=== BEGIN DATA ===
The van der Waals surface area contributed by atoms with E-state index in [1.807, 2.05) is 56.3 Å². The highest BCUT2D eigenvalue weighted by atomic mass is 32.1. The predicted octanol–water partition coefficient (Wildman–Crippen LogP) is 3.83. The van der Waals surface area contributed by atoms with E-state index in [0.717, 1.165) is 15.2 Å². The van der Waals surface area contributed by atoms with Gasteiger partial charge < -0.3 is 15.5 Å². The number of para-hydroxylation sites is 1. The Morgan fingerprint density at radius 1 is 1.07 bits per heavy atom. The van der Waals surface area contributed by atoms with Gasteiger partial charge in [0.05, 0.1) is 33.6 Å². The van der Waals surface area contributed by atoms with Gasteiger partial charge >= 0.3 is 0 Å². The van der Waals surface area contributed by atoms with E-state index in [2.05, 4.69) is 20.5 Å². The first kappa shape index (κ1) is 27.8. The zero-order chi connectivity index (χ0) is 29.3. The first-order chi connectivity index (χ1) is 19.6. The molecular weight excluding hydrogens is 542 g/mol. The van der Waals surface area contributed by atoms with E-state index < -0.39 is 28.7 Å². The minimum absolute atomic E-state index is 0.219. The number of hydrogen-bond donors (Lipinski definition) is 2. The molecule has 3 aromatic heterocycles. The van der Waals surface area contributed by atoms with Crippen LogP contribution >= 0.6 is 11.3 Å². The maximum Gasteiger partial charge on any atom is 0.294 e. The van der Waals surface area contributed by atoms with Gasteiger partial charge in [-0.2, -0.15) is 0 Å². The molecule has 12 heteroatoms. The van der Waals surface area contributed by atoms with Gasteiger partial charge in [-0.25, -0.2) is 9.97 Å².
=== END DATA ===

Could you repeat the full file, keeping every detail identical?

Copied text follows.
The van der Waals surface area contributed by atoms with E-state index in [1.807, 2.05) is 56.3 Å². The highest BCUT2D eigenvalue weighted by atomic mass is 32.1. The predicted octanol–water partition coefficient (Wildman–Crippen LogP) is 3.83. The van der Waals surface area contributed by atoms with E-state index in [0.717, 1.165) is 15.2 Å². The van der Waals surface area contributed by atoms with Gasteiger partial charge < -0.3 is 15.5 Å². The number of para-hydroxylation sites is 1. The Morgan fingerprint density at radius 1 is 1.07 bits per heavy atom. The van der Waals surface area contributed by atoms with Gasteiger partial charge in [0.05, 0.1) is 33.6 Å². The van der Waals surface area contributed by atoms with Gasteiger partial charge >= 0.3 is 0 Å². The van der Waals surface area contributed by atoms with E-state index in [2.05, 4.69) is 20.5 Å². The first kappa shape index (κ1) is 27.8. The zero-order chi connectivity index (χ0) is 29.3. The first-order chi connectivity index (χ1) is 19.6. The molecular weight excluding hydrogens is 542 g/mol. The van der Waals surface area contributed by atoms with E-state index < -0.39 is 28.7 Å². The minimum absolute atomic E-state index is 0.219. The number of hydrogen-bond donors (Lipinski definition) is 2. The molecule has 3 aromatic heterocycles. The van der Waals surface area contributed by atoms with Crippen LogP contribution >= 0.6 is 11.3 Å². The maximum Gasteiger partial charge on any atom is 0.294 e. The van der Waals surface area contributed by atoms with Gasteiger partial charge in [-0.2, -0.15) is 0 Å². The molecule has 12 heteroatoms. The van der Waals surface area contributed by atoms with Gasteiger partial charge in [-0.25, -0.2) is 9.97 Å².